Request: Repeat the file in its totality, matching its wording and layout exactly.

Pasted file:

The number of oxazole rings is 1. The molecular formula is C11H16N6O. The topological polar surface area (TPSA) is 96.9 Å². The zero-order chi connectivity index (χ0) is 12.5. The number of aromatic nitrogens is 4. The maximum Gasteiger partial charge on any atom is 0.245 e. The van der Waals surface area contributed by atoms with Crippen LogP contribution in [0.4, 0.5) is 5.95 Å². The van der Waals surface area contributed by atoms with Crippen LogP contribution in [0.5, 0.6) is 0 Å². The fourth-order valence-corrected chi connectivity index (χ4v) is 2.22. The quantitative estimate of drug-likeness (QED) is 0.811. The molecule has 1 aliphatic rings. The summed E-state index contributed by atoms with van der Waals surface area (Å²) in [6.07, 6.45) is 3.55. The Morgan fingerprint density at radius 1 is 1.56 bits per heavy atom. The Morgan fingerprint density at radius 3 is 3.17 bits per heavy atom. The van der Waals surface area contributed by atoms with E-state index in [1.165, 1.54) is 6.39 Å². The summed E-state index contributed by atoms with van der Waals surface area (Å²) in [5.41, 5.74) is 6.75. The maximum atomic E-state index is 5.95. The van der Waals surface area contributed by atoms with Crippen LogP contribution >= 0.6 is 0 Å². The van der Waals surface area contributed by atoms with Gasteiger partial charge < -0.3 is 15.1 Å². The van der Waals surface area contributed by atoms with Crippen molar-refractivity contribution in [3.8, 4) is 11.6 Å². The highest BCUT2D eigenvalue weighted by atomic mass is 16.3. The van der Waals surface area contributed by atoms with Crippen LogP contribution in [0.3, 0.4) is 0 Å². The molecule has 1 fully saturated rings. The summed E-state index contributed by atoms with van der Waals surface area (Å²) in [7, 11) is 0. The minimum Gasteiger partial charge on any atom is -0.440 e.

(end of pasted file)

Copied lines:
The number of oxazole rings is 1. The molecular formula is C11H16N6O. The topological polar surface area (TPSA) is 96.9 Å². The zero-order chi connectivity index (χ0) is 12.5. The number of aromatic nitrogens is 4. The maximum Gasteiger partial charge on any atom is 0.245 e. The van der Waals surface area contributed by atoms with Crippen LogP contribution in [0.4, 0.5) is 5.95 Å². The van der Waals surface area contributed by atoms with Crippen LogP contribution in [0.5, 0.6) is 0 Å². The fourth-order valence-corrected chi connectivity index (χ4v) is 2.22. The quantitative estimate of drug-likeness (QED) is 0.811. The molecule has 1 aliphatic rings. The summed E-state index contributed by atoms with van der Waals surface area (Å²) in [6.07, 6.45) is 3.55. The Morgan fingerprint density at radius 1 is 1.56 bits per heavy atom. The Morgan fingerprint density at radius 3 is 3.17 bits per heavy atom. The van der Waals surface area contributed by atoms with E-state index in [1.165, 1.54) is 6.39 Å². The summed E-state index contributed by atoms with van der Waals surface area (Å²) in [5.41, 5.74) is 6.75. The maximum atomic E-state index is 5.95. The van der Waals surface area contributed by atoms with Crippen LogP contribution >= 0.6 is 0 Å². The van der Waals surface area contributed by atoms with Gasteiger partial charge < -0.3 is 15.1 Å². The van der Waals surface area contributed by atoms with Crippen molar-refractivity contribution in [3.8, 4) is 11.6 Å². The highest BCUT2D eigenvalue weighted by atomic mass is 16.3. The van der Waals surface area contributed by atoms with Crippen LogP contribution in [0.3, 0.4) is 0 Å². The molecule has 1 fully saturated rings. The summed E-state index contributed by atoms with van der Waals surface area (Å²) in [7, 11) is 0. The minimum Gasteiger partial charge on any atom is -0.440 e.